Siena is a lovely example of a medieval city with the famous ‘Campo’ at its centre, where the ‘Palio’ horse race takes place. I suggest calling in to the ‘Il Doccio’ bar on the way to the city to try one of the best porchetta rolls in Tuscany. Once at Siena head for the ‘Campo’ car park for reasonably priced parking near the centre. Podere Sant’Angelo is about 1.25 hours drive from Siena.
This lovely classic Renaissance garden was created in the late 16th century during rebuilding works after the damage caused to San Quirico by the war between Siena and Florence. Geometric box hedges merge into wilder home oak woods.
For garden lovers I recommend a visit to La Foce east of Monte Amiata. The garden here was designed in the 1930s for the Origo family by the English landscape gardener Cecil Pinsent. It is a mix of formal Italian style with box hedges and lemon trees and informal English style that blends into the surrounding countryside. There are spectacular views across the Val d’Orcia to Monte Amiata. When in flower (early spring) the over 100m long wisteria vine is a wonderful spectacle. From spring to autumn the garden is open on Wednesday afternoons.
A new car park just off the autostrada at Villa Costanza has made day trips to Florence easier. The parking costs €4.00 for 8 hours and it’s located at the end of the tram line into the centre (€1.20, 20 minutes). What’s more, there’s a fantastic bar near the car park. Podere Sant’Angelo is about 2.5 hours drive from Florence.
My name’s Graham Bradford. I grew up in the north west of England. After university studies in Scotland I left the UK to live and work in many different countries. I’ve been enjoying life here at Podere Sant’Angelo now for over ten years and enjoy sharing my experiences of Maremma, where to eat and lovely places to visit, with guests. I holidayed in this relatively undiscovered part of Tuscany while living in Milan. The Maremma has proved to be a great antidote to the stresses and strains of urban life. I still enjoy the opportunities the location offers for gardening, sailing and hiking. The great views from Podere Sant’Angelo make this a really special place. There’s the view down to the coast at Porto Santo Stefano, in the other direction there’s the oddly shaped Monte Labbro, in front of the house there are wonderful sunsets. The black night sky with the milky way stretching over the house is still a wonder to see. After enjoying urban life in several of the world’s largest cities I now appreciate the close contact with nature offered by life here at Podere Sant’Angelo.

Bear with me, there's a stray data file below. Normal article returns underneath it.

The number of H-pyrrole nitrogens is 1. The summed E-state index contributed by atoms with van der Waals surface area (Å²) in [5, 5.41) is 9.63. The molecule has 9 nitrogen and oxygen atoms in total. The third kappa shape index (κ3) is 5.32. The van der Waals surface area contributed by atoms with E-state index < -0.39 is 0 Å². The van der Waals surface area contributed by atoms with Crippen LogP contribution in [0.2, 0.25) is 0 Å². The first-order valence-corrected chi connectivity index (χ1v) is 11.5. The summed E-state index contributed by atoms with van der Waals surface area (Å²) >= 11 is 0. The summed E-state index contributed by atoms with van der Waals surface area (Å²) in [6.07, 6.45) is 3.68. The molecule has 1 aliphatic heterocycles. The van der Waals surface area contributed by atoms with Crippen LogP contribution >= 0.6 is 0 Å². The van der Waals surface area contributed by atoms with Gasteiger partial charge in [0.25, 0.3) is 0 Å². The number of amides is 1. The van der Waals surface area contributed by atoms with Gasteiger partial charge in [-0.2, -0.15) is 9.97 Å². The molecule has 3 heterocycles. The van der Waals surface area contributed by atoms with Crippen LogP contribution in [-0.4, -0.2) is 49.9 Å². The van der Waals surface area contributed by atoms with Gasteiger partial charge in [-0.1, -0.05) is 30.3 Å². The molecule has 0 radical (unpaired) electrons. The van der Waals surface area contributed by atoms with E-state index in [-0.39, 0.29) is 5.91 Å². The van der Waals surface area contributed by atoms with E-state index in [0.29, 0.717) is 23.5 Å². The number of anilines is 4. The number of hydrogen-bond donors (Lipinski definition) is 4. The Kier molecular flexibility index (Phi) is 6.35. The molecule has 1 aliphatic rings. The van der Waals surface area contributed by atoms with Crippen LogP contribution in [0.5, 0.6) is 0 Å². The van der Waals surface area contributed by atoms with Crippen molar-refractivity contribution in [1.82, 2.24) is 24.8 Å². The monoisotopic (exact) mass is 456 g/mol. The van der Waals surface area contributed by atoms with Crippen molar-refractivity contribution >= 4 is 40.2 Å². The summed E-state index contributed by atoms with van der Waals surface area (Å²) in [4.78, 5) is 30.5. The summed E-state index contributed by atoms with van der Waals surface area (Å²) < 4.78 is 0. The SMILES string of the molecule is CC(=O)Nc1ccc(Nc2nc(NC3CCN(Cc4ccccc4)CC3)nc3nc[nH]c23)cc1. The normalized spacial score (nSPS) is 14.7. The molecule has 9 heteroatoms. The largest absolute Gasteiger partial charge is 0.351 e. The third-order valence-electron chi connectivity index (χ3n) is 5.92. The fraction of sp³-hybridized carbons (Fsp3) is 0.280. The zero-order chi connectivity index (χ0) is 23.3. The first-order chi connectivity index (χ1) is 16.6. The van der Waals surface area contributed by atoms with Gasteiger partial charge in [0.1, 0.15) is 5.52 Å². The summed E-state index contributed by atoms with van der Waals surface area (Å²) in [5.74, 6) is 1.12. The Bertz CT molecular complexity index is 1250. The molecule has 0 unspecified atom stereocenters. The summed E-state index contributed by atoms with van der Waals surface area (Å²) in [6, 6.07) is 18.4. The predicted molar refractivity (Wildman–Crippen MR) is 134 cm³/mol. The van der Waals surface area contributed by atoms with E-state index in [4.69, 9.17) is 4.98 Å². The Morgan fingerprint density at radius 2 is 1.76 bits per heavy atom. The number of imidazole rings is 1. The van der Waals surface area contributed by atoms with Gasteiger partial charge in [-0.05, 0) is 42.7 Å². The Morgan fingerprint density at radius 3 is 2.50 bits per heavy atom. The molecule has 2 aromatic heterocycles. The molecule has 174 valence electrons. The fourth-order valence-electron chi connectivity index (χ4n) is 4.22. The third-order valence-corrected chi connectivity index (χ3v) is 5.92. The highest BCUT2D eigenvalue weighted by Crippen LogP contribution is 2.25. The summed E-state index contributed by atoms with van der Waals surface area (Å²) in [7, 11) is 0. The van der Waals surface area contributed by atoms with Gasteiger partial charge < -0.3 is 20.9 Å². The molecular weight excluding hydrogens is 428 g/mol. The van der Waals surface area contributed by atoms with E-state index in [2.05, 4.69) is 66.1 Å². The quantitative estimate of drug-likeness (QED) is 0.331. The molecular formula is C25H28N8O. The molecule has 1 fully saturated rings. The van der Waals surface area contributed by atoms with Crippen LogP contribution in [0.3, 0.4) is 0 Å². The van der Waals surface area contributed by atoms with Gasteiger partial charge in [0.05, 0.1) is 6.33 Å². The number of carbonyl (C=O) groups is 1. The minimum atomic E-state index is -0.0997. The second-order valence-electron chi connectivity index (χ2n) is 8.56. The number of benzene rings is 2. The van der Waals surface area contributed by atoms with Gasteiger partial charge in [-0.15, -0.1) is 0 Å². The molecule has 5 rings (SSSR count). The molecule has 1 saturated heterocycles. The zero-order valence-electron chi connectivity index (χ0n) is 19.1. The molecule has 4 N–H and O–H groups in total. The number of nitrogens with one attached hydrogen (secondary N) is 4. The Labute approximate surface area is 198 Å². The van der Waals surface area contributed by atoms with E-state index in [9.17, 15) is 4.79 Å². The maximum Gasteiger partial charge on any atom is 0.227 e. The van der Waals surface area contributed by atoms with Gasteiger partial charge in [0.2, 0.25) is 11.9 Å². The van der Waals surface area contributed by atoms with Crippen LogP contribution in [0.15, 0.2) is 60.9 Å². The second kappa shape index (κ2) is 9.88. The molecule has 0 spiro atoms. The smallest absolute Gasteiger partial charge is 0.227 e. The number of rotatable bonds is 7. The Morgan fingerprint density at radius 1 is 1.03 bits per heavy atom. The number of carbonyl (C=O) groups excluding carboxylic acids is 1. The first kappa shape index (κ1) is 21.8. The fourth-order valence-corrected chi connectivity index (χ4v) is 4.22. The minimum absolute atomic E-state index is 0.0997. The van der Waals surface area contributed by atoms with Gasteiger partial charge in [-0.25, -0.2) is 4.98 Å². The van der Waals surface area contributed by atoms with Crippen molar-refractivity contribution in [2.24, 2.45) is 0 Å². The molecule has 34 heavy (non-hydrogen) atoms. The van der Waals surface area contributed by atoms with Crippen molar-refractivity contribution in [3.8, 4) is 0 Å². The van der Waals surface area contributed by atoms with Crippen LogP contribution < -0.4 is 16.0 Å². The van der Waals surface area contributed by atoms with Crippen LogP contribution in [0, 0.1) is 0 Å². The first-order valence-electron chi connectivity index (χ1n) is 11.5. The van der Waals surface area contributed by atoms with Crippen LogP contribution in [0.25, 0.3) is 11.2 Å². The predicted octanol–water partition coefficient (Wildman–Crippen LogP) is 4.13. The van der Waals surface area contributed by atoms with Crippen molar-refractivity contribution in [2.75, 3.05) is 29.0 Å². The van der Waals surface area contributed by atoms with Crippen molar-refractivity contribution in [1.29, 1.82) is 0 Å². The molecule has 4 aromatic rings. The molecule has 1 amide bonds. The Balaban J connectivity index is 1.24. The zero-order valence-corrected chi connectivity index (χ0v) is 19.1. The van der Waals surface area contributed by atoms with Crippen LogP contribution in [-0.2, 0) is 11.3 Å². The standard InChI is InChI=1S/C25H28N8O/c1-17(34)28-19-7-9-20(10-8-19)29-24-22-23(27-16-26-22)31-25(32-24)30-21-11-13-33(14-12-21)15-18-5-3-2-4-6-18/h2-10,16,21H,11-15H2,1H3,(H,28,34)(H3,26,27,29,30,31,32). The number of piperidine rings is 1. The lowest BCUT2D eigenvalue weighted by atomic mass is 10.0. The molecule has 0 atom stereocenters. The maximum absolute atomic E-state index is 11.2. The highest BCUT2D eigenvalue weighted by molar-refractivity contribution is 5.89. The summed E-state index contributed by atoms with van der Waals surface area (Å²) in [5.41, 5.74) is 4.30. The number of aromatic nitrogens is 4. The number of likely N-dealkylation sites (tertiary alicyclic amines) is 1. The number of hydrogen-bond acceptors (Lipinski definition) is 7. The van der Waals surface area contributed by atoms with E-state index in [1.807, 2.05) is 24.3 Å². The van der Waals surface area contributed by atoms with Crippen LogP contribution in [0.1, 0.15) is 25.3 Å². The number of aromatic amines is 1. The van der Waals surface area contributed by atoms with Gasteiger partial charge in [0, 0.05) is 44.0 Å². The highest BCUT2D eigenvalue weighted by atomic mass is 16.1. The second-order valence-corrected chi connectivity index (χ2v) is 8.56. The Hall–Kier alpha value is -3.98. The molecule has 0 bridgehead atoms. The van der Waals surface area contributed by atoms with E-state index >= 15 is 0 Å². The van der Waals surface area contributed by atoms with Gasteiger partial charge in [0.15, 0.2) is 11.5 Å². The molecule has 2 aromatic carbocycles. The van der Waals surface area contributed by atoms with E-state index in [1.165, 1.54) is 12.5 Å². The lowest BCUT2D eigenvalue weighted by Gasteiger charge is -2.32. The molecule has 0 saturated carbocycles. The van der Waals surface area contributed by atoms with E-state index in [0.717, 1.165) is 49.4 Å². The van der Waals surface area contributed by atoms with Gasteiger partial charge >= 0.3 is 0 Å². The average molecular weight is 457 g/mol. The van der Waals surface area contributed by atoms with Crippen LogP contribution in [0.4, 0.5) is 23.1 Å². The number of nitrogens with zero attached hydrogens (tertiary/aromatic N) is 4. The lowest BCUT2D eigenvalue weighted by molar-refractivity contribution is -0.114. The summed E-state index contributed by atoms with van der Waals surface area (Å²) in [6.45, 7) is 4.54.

At 1490m Monte Amiata is the highest point in southern Tuscany and is visible from miles around. On the lower slopes there are extensive chestnut woods (the chestnuts feature a lot in local dishes) higher up the chestnut trees are replaced by beech trees. Monte Amiata has one of the largest beech forests in Europe. It’s nice to visit at any time of year and it’s possible to reach the top of the mountain if you park near the top and walk the last 600m or so. The views aren’t great as there are so many trees but it’s lovely to walk here at any time of year. From Podere Sant’Angelo head towards Arcidosso, at Aiuole (the helicopter pad) take a right and then a left to drive up the mountain. The same road leads to Abbadia San Salvatore on the northern side of the mountain.
Castiglione della Pescaia is a traditional Italian seaside resort with a good selection of seafood restaurants and ice cream shops. Castiglione also has one of the cleanest beaches in the whole of Italy. My favourite restaurant is ‘Ristorante Molo Sedici‘ above the quay where the local fishing boats pull in. From Podere Sant’Angelo it takes about 75 minutes to get to Castiglione. Before you arrive in Grosseto take the Aurelia, direction Livorno, exit at Grossseto Nord, take a right along the old Aurelia after a few kilometres take a left towards Castiglione – this way saves you from going through Grosseto.
The Val d’Orcia is located to the east of Monte Amiata about 45 minutes from Podere Sant’Angelo. With its hilltop farmhouses and lines of cypress trees this is the place to enjoy the archetypal Tuscan landscape. My favourite places here are the amazing castle at Castiglione d’Orcia from the top of the castle there are stunning views across the whole of the valley, San Quirico d’Orcia with its lovely renaissance garden, the Horti Leonini, and the beautiful gardens at La Foce.
This lovely town on the slopes of Monte Amiata is famous for the renaissance ceramics by Andrea della Robbia. You can see these in the Pieve delle Sante Flora e Lucilla in the upper part of the town. The main square, again in the upper part of the town, is very charming. The medieval fishpool and surrounding park in the lower part of town is also worth a visit, especially on a hot summer’s afternoon.